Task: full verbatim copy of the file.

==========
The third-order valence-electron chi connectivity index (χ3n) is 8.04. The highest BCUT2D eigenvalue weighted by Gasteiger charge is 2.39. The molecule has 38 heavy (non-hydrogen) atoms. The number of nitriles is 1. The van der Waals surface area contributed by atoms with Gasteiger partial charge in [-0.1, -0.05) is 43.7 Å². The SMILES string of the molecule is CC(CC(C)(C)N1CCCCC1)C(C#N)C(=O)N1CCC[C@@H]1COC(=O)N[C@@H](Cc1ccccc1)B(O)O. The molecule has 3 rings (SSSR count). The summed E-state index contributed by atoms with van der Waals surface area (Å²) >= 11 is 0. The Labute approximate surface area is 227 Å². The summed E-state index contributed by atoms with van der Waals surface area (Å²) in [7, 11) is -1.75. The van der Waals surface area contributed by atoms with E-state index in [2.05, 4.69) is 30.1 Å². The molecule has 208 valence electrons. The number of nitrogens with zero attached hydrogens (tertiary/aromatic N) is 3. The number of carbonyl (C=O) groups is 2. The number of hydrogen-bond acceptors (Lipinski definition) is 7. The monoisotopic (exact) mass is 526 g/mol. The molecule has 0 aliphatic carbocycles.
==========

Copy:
The third-order valence-electron chi connectivity index (χ3n) is 8.04. The highest BCUT2D eigenvalue weighted by Gasteiger charge is 2.39. The molecule has 38 heavy (non-hydrogen) atoms. The number of nitriles is 1. The van der Waals surface area contributed by atoms with Gasteiger partial charge in [-0.1, -0.05) is 43.7 Å². The SMILES string of the molecule is CC(CC(C)(C)N1CCCCC1)C(C#N)C(=O)N1CCC[C@@H]1COC(=O)N[C@@H](Cc1ccccc1)B(O)O. The molecule has 3 rings (SSSR count). The summed E-state index contributed by atoms with van der Waals surface area (Å²) >= 11 is 0. The Labute approximate surface area is 227 Å². The summed E-state index contributed by atoms with van der Waals surface area (Å²) in [7, 11) is -1.75. The van der Waals surface area contributed by atoms with E-state index in [2.05, 4.69) is 30.1 Å². The molecule has 208 valence electrons. The number of nitrogens with zero attached hydrogens (tertiary/aromatic N) is 3. The number of carbonyl (C=O) groups is 2. The number of hydrogen-bond acceptors (Lipinski definition) is 7. The monoisotopic (exact) mass is 526 g/mol. The molecule has 0 aliphatic carbocycles.